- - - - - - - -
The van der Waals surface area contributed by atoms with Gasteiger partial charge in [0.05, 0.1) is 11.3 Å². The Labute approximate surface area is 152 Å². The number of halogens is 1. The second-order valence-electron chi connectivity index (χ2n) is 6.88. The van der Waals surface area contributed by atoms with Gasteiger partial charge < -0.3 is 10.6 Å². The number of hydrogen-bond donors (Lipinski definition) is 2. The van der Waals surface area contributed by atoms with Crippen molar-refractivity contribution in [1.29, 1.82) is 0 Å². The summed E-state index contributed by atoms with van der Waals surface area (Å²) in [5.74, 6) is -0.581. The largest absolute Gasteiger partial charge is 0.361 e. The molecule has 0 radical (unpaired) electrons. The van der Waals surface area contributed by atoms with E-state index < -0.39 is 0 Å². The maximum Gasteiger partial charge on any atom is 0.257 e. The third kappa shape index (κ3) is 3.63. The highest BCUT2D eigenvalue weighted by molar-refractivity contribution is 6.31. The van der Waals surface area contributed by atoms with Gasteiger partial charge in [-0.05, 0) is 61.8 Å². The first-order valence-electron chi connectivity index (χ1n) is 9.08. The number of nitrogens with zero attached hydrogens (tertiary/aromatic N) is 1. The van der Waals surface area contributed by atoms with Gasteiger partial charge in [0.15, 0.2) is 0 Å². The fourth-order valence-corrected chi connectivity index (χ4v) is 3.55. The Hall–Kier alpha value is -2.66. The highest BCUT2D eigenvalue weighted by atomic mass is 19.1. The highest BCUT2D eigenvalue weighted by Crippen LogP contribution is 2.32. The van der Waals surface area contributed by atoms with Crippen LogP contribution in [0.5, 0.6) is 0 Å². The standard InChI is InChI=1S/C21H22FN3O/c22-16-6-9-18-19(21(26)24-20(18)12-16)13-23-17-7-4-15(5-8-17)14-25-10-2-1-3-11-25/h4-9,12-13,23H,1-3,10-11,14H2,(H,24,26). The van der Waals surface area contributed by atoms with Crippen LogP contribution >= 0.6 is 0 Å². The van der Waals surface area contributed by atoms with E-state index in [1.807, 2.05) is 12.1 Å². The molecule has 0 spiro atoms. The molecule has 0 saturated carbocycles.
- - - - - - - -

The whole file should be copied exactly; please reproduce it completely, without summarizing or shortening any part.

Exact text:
The van der Waals surface area contributed by atoms with Gasteiger partial charge in [0.05, 0.1) is 11.3 Å². The Labute approximate surface area is 152 Å². The number of halogens is 1. The second-order valence-electron chi connectivity index (χ2n) is 6.88. The van der Waals surface area contributed by atoms with Gasteiger partial charge < -0.3 is 10.6 Å². The number of hydrogen-bond donors (Lipinski definition) is 2. The van der Waals surface area contributed by atoms with Crippen molar-refractivity contribution in [1.29, 1.82) is 0 Å². The summed E-state index contributed by atoms with van der Waals surface area (Å²) in [5.74, 6) is -0.581. The largest absolute Gasteiger partial charge is 0.361 e. The molecule has 0 radical (unpaired) electrons. The van der Waals surface area contributed by atoms with E-state index < -0.39 is 0 Å². The maximum Gasteiger partial charge on any atom is 0.257 e. The third kappa shape index (κ3) is 3.63. The highest BCUT2D eigenvalue weighted by molar-refractivity contribution is 6.31. The van der Waals surface area contributed by atoms with Gasteiger partial charge in [-0.05, 0) is 61.8 Å². The first-order valence-electron chi connectivity index (χ1n) is 9.08. The number of nitrogens with zero attached hydrogens (tertiary/aromatic N) is 1. The van der Waals surface area contributed by atoms with Gasteiger partial charge in [0.15, 0.2) is 0 Å². The fourth-order valence-corrected chi connectivity index (χ4v) is 3.55. The Hall–Kier alpha value is -2.66. The highest BCUT2D eigenvalue weighted by atomic mass is 19.1. The highest BCUT2D eigenvalue weighted by Crippen LogP contribution is 2.32. The van der Waals surface area contributed by atoms with Crippen LogP contribution in [0.5, 0.6) is 0 Å². The standard InChI is InChI=1S/C21H22FN3O/c22-16-6-9-18-19(21(26)24-20(18)12-16)13-23-17-7-4-15(5-8-17)14-25-10-2-1-3-11-25/h4-9,12-13,23H,1-3,10-11,14H2,(H,24,26). The van der Waals surface area contributed by atoms with Crippen LogP contribution >= 0.6 is 0 Å². The van der Waals surface area contributed by atoms with E-state index in [1.807, 2.05) is 12.1 Å². The molecule has 0 spiro atoms. The molecule has 0 saturated carbocycles.